Pharrell Williams – G I R L Review


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1. Marilyn Monroe
2. Brand New (feat. Justin Timberlake)
3. Hunter
4. Gush
5. Happy
6. Come Get It (feat. Miley Cyrus)
7. Dust of Wind (feat. Daft Punk)
8. Lost Queen
9. Freq
10. I Know Who You Are (feat. Alicia Keys)
11. It Girl

Verdict: 3 / 5

Pharrell is everywhere these days, isn’t he? The amount of times I heard “Get Lucky” immediately followed by “Blurred Lines” almost drove me to the edge, but at least I still think “Happy” is good for a few more listens before I immediately change the channel. The point is is that Pharrell seemingly has the ability to be everywhere in the industry at the same time, as those who just watched the most recent Oscars would notice, and seems to be demonstrating that his fame from the early 2000’s is not undeserved, with a noticeable talent in many different fields of music development. But how well does he do as a frontrunner on his own?

GIRL is only Pharrells second full solo album, since 2006 when the first one was released, and it is quite clear that he had a vision for what he wanted from it, and spent a lot of time getting it to that point, which is admirable. Pharrell says himself that the intention of the album is to be a feminist-pop selection, exploring different aspects of the female identity, and that may well be so, in which case congrats to him, but any listener would immediately notice that the lyrics themselves on nearly all the tracks are almost entirely subservient to the rhythm and beat; this is an album more about the dance and the party where you’ll play it, which I still don’t think is a bad thing, if done successfully.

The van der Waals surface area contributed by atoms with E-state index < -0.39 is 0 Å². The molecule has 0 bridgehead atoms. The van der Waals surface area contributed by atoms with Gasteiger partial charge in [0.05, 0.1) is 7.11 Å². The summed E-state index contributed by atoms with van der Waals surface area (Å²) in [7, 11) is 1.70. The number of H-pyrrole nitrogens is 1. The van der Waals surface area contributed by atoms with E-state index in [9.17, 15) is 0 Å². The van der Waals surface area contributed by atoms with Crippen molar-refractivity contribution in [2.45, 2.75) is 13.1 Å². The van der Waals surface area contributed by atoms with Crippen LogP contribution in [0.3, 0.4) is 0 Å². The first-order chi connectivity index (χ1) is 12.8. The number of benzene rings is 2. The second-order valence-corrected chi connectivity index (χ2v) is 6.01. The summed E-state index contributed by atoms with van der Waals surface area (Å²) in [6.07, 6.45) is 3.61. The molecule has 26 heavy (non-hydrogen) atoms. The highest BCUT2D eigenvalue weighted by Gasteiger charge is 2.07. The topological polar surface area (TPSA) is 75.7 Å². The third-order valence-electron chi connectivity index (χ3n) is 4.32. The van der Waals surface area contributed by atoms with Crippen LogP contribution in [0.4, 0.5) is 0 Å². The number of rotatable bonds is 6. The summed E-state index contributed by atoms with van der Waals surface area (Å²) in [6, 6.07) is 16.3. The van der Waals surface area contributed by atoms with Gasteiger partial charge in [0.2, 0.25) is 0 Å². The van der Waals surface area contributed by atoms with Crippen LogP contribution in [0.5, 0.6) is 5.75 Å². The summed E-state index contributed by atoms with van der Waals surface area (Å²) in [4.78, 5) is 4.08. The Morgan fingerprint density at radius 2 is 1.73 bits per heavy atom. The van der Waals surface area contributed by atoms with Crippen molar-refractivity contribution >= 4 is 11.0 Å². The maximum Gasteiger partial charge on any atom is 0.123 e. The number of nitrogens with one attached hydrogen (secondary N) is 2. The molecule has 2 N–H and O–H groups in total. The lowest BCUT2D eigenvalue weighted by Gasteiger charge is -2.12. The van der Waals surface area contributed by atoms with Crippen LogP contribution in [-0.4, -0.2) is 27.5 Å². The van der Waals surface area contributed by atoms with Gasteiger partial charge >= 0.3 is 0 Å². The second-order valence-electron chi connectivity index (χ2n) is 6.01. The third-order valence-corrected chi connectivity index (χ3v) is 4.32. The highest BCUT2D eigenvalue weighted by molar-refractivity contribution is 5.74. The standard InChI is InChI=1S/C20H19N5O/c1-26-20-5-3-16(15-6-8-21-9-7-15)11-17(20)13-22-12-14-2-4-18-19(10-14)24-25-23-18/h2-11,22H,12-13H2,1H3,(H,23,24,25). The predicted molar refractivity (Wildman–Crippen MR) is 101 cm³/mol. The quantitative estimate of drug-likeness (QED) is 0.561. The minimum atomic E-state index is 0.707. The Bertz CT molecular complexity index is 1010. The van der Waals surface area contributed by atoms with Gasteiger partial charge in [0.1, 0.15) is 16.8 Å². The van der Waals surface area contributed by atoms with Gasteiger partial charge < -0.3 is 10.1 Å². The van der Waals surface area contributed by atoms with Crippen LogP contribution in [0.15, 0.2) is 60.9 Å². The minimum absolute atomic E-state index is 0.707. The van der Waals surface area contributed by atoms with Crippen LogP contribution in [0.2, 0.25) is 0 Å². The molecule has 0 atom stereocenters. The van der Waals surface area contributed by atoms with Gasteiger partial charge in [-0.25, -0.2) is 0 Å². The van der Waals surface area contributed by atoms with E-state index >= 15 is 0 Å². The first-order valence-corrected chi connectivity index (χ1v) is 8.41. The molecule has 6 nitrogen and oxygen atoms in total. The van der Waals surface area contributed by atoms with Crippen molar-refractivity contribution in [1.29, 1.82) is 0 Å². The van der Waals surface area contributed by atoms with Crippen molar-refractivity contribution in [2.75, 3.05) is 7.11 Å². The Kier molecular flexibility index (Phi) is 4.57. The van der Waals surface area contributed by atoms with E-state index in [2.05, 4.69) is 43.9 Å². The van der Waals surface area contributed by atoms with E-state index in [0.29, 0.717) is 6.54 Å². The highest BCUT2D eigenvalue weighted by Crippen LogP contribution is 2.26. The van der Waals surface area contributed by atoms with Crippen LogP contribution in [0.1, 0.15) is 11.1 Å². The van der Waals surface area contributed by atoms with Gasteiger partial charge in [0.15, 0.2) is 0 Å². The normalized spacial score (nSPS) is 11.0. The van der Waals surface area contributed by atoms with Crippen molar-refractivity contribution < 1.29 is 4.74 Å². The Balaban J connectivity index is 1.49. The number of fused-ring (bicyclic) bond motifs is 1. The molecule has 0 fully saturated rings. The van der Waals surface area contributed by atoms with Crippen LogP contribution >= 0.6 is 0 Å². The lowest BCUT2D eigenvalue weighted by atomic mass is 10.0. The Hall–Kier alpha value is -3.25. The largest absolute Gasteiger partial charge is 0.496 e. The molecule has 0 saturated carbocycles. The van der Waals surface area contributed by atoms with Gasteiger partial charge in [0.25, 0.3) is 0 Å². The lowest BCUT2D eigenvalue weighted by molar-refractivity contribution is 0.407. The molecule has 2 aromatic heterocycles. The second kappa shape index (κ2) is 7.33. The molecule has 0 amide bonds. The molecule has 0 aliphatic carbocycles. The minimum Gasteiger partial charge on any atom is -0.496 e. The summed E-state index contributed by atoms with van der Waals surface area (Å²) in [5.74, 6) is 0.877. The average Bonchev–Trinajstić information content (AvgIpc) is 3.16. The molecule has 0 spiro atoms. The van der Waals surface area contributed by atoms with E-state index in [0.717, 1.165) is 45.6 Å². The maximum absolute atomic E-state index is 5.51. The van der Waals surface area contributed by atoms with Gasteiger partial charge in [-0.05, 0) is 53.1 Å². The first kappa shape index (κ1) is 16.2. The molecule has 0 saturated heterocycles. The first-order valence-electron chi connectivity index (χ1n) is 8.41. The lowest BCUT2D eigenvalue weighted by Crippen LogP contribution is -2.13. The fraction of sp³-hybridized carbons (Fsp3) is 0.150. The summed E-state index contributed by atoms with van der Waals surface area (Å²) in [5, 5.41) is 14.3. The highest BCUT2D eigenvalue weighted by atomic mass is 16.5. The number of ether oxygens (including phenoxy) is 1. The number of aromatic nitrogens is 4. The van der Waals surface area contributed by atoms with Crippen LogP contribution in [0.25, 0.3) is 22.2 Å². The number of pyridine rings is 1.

The most obvious track on the album is “Happy;” the hit playing everywhere at the moment, which is an unashamedly fun, optimistic song that well deserves its success. However, the rest of the album is certainly not bad, but Happy does feel like the highpoint of the entire event. Skipping straight to Happy and then moving away like a lot of us would ends up feeling like a constant slide down again, rather than a wave of quality. Pharrell has succeeding in showing a variety of different pop styles, utilizing modern stars like Justin Timberlake and Miley Cyrus, and he makes them play well to their strengths, which is the mark of a good producer. However, the remainder of these songs still ends up feeling like simply homages to the pop stars of yesteryear, Michael Jackson notably, and while they’re good for some fun, they didn’t especially blow me away. Just buy Happy on its own from iTunes or something.

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